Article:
Prior to the latest captures, at least six foreign vessels with 140 crew members were being held off the coast of the Horn of Africa nation. The biggest ransom so far is an estimated $7 million paid in January for a oil tanker laden with crude. An official at the company operating the vessel said hijackers were demanding $20 million to release the small empty fuel tanker, which had been returning from Japan to the Red Sea port of Jeddah, Al Arabiya television reported.
Mwangura said the ship had one Greek and 13 Sri Lankan crew.
Pirates said they had also seized a fishing vessel in the Indian Ocean, but no further details were immediately available.
Foreign navies have been deployed off the Gulf of Aden since the start of 2009, operating convoys and setting up safer transit corridors through the most dangerous waters.
But the armed pirate gangs also operate far out in the vast expanse of the Indian Ocean, dodging the warships by casting their nets as far south as the Seychelles. Even private yachts have been targets.
A Somali legislator urged community elders to press pirates who have held a British couple since October to free them.
Paul and Rachel Chandler, a retired couple from southeast England, were seized in the Indian Ocean aboard their 38-foot (12 metre) yacht soon after they left the Seychelles.
“The couple are elderly and infirm,” the deputy speaker of parliament Mohamed Omar Dalha said in Nairobi. “We are really touched by their plight.”
“We call upon our MPs, ministers, religious elders and traditional elders from the region where the pirates are holding them to seriously intervene and convince their captors to release the two on humanitarian grounds.”
Piracy has thrived off Somalia because of the lack of a stable central government since 1991. The chaos now is driven by a three-year-old insurgency bent on toppling the Western-backed administration, which controls only parts of the capital.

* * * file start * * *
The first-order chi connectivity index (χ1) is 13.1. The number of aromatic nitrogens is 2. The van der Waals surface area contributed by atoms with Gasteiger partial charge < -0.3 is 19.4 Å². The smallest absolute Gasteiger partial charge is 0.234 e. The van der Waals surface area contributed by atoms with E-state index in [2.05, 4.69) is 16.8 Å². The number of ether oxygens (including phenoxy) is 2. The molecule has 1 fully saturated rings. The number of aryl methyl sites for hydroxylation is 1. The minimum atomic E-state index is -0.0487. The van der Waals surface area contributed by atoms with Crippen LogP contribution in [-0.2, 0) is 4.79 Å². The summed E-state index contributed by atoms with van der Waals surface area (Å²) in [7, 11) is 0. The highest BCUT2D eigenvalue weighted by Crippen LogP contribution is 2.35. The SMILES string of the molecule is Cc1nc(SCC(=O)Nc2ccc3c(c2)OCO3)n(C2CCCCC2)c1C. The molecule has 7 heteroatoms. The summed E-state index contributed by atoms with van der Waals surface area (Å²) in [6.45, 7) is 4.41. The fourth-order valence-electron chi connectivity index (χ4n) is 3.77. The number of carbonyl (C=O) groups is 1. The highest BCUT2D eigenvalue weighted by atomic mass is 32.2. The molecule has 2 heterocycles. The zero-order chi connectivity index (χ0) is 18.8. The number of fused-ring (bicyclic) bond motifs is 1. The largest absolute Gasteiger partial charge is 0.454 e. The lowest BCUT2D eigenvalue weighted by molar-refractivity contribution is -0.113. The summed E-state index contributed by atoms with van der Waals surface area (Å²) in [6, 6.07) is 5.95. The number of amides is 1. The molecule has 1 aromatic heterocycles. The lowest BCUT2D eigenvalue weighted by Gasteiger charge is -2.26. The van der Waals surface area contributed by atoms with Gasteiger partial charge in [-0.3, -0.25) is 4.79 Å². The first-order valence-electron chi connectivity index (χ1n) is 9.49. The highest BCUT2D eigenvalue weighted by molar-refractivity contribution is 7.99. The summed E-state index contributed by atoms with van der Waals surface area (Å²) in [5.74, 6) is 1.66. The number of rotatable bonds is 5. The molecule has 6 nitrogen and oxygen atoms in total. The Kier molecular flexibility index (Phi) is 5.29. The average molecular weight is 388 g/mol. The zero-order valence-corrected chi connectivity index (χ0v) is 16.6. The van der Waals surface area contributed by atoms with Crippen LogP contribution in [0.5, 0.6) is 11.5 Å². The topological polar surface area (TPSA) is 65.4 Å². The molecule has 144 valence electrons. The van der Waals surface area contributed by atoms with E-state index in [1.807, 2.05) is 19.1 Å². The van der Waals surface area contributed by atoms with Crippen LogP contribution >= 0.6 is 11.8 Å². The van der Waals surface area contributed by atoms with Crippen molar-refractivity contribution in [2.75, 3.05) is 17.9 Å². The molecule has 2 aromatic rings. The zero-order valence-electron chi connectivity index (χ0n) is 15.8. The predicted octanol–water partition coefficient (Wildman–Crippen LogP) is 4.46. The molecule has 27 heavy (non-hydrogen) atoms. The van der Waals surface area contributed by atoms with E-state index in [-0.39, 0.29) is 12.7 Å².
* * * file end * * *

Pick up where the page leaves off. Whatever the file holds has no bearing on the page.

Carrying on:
Many of the sea gangs also say they are acting as an informal coast guard by deterring the illegal dumping of toxic waste and unauthorised fishing in the tuna-rich waters.
The UN’s special envoy to Somalia, Ahmedou Ould-Abdallah, said piracy should be tackled by giving the government resources to improve security on land.
“We have anarchy, and everyone is trying to make money out of it,” he said in an interview late on Monday, adding that pirates were making more than $100 million a year.
Freed Greek-owned bulk carrier arrives in Salalah by Conrad Prabhu (OmanDailyObserver)
A Greek-owned freighter that was released by Somali pirates earlier this week arrived at the Port of Salalah yesterday on a roughly four-day stopover in the Sultanate. The Navios Apollon, a 52,000 DWT bulk carrier, was freed on February 27, just over two months after its seizure off the Seychelles in the Indian October on December 28, 2009. According to maritime officials, the Panama-flagged cargo ship sailed into Salalah on its own power and docked at the transhipment hub’s General Cargo Terminal yesterday morning. The vessel’s Greek captain and 18 Filipino sailors are said to be generally in good health and excellent spirits.
During its Oman stay, the bulker is due to receive fresh supplies of water and provisions for the next leg of its journey to Rozy on India’s west coast where it is due to discharge its cargo of rock phosphate. It was not immediately clear if a crew change was on the cards during the ship’s Salalah stopover.
Owned and operated by Navios Maritime Partners of Greece, the 190-metre-long Navios Apollon was captured by an armed band when it was en route from Tampa (USA) to Jamnagar on India’s Gujarat coast. As with a majority of seized ships, the Apollon’s release followed a ransom payout.
Salalah — the Sultanate’s transhipment hub overlooking the Indian Ocean — is typically the first port of call for newly freed ships seeking a safe haven after prolonged periods in captivity at the hands of Somali based pirate gangs.
The Navios Apollon is the second such vessel to call Salalah this year. Earlier in January, the Maltese-flagged cargo ship, MV Ariana, chose Salalah as its first port of call following its release after roughly seven months in captivity. Hijacked vessels that have made brief stopovers at Salalah, and sometimes even Muscat, during the past year include the German-owned cargo ship, MV Charelle, the chemical tanker Stolt Strength, CEC Future — a vessel operated by the Danish Clipper Elite Carrier, MV African Sanderling — a Panama-flagged bulk, the Turkish tanker MT Karagol, the Panama-flagged chemical tanker MT Action, and the Liberian flagged product tanker MV Biscaglia.
With the latest captures and releases now still at least 8 seized foreign vessels (10 sea-related hostage cases since yacht SY LYNN RIVAL was abandoned and taken by the British Navy) with a total of not less than 175 crew members (incl. 5 Filipinos on board of two vessels : two on board the Thai Union 3 and three on board the MV St. James Park ; as well as the British sailing couple) plus now the lorry crews held for an exchange with imprisoned pirates, are accounted for.